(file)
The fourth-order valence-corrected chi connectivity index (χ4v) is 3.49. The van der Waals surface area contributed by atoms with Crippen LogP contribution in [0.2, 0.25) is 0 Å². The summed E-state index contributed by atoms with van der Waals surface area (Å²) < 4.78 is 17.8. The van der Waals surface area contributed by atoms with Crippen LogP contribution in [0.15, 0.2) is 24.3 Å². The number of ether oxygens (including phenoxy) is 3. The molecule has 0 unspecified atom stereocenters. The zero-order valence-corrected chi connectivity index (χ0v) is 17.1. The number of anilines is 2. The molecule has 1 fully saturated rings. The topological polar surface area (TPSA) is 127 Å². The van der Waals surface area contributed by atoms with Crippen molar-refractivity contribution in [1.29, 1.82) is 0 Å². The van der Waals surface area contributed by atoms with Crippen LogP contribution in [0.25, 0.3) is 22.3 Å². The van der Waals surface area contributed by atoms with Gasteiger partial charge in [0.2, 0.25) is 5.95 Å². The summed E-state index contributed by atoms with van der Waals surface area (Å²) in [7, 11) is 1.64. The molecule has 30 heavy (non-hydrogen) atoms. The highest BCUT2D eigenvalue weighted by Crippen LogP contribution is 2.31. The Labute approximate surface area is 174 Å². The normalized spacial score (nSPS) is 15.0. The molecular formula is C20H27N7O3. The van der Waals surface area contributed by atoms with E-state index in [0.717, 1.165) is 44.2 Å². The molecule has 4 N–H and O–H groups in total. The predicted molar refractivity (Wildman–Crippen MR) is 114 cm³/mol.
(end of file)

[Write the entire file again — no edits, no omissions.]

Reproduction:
The fourth-order valence-corrected chi connectivity index (χ4v) is 3.49. The van der Waals surface area contributed by atoms with Crippen LogP contribution in [0.2, 0.25) is 0 Å². The summed E-state index contributed by atoms with van der Waals surface area (Å²) < 4.78 is 17.8. The van der Waals surface area contributed by atoms with Crippen LogP contribution in [0.15, 0.2) is 24.3 Å². The number of ether oxygens (including phenoxy) is 3. The molecule has 0 unspecified atom stereocenters. The zero-order valence-corrected chi connectivity index (χ0v) is 17.1. The number of anilines is 2. The molecule has 1 fully saturated rings. The topological polar surface area (TPSA) is 127 Å². The van der Waals surface area contributed by atoms with Crippen molar-refractivity contribution in [1.29, 1.82) is 0 Å². The van der Waals surface area contributed by atoms with Crippen LogP contribution in [0.25, 0.3) is 22.3 Å². The van der Waals surface area contributed by atoms with Gasteiger partial charge in [0.2, 0.25) is 5.95 Å². The summed E-state index contributed by atoms with van der Waals surface area (Å²) in [7, 11) is 1.64. The molecule has 30 heavy (non-hydrogen) atoms. The highest BCUT2D eigenvalue weighted by Crippen LogP contribution is 2.31. The Labute approximate surface area is 174 Å². The normalized spacial score (nSPS) is 15.0. The molecular formula is C20H27N7O3. The van der Waals surface area contributed by atoms with E-state index in [0.717, 1.165) is 44.2 Å². The molecule has 4 N–H and O–H groups in total. The predicted molar refractivity (Wildman–Crippen MR) is 114 cm³/mol.